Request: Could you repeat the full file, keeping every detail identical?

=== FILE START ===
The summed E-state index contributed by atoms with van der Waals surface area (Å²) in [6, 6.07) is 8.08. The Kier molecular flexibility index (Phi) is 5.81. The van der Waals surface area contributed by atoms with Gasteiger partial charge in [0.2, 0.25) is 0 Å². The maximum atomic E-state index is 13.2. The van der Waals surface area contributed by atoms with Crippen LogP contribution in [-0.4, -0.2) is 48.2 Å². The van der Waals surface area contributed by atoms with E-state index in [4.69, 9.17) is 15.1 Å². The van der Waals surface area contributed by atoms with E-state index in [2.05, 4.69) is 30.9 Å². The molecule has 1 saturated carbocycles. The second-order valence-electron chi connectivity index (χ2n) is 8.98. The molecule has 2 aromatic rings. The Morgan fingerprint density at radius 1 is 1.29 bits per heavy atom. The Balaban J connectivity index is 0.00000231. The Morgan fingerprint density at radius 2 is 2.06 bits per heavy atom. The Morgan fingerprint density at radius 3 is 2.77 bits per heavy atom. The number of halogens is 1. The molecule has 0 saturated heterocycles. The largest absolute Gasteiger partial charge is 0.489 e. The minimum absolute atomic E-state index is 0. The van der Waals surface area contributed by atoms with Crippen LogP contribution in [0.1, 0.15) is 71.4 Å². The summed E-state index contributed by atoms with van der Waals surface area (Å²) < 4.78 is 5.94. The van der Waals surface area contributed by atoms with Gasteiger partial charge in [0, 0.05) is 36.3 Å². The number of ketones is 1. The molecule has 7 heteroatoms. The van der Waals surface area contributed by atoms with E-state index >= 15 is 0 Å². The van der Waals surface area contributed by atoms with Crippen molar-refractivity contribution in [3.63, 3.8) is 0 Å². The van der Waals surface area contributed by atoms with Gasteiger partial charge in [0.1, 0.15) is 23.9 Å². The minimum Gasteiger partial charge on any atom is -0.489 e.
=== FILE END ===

The summed E-state index contributed by atoms with van der Waals surface area (Å²) in [6, 6.07) is 8.08. The Kier molecular flexibility index (Phi) is 5.81. The van der Waals surface area contributed by atoms with Gasteiger partial charge in [0.2, 0.25) is 0 Å². The maximum atomic E-state index is 13.2. The van der Waals surface area contributed by atoms with Crippen LogP contribution in [-0.4, -0.2) is 48.2 Å². The van der Waals surface area contributed by atoms with E-state index in [4.69, 9.17) is 15.1 Å². The van der Waals surface area contributed by atoms with E-state index in [2.05, 4.69) is 30.9 Å². The molecule has 1 saturated carbocycles. The second-order valence-electron chi connectivity index (χ2n) is 8.98. The molecule has 2 aromatic rings. The Morgan fingerprint density at radius 1 is 1.29 bits per heavy atom. The Balaban J connectivity index is 0.00000231. The Morgan fingerprint density at radius 2 is 2.06 bits per heavy atom. The Morgan fingerprint density at radius 3 is 2.77 bits per heavy atom. The number of halogens is 1. The molecule has 0 saturated heterocycles. The largest absolute Gasteiger partial charge is 0.489 e. The minimum absolute atomic E-state index is 0. The van der Waals surface area contributed by atoms with Crippen LogP contribution in [0.1, 0.15) is 71.4 Å². The summed E-state index contributed by atoms with van der Waals surface area (Å²) < 4.78 is 5.94. The van der Waals surface area contributed by atoms with Gasteiger partial charge in [0, 0.05) is 36.3 Å². The number of ketones is 1. The molecule has 7 heteroatoms. The van der Waals surface area contributed by atoms with E-state index >= 15 is 0 Å². The van der Waals surface area contributed by atoms with Crippen molar-refractivity contribution in [3.63, 3.8) is 0 Å². The van der Waals surface area contributed by atoms with Gasteiger partial charge in [0.1, 0.15) is 23.9 Å². The minimum Gasteiger partial charge on any atom is -0.489 e.